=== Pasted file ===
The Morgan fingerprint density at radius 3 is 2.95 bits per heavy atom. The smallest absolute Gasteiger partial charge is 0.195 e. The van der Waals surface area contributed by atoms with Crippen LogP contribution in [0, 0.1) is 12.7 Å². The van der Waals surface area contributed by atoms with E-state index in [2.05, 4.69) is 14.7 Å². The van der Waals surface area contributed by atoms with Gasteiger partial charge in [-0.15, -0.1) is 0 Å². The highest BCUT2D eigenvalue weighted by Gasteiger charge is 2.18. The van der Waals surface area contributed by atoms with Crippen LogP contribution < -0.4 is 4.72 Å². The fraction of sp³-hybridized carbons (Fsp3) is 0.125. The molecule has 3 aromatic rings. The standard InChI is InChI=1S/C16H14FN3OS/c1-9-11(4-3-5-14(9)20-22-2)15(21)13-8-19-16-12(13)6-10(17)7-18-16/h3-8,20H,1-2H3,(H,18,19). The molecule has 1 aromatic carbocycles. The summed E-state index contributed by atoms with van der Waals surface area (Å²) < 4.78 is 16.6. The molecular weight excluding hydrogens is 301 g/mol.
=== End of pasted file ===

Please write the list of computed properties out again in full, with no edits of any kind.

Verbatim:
The Morgan fingerprint density at radius 3 is 2.95 bits per heavy atom. The smallest absolute Gasteiger partial charge is 0.195 e. The van der Waals surface area contributed by atoms with Crippen LogP contribution in [0, 0.1) is 12.7 Å². The van der Waals surface area contributed by atoms with E-state index in [2.05, 4.69) is 14.7 Å². The van der Waals surface area contributed by atoms with Gasteiger partial charge in [-0.15, -0.1) is 0 Å². The highest BCUT2D eigenvalue weighted by Gasteiger charge is 2.18. The van der Waals surface area contributed by atoms with Crippen LogP contribution < -0.4 is 4.72 Å². The fraction of sp³-hybridized carbons (Fsp3) is 0.125. The molecule has 3 aromatic rings. The standard InChI is InChI=1S/C16H14FN3OS/c1-9-11(4-3-5-14(9)20-22-2)15(21)13-8-19-16-12(13)6-10(17)7-18-16/h3-8,20H,1-2H3,(H,18,19). The molecule has 1 aromatic carbocycles. The summed E-state index contributed by atoms with van der Waals surface area (Å²) < 4.78 is 16.6. The molecular weight excluding hydrogens is 301 g/mol.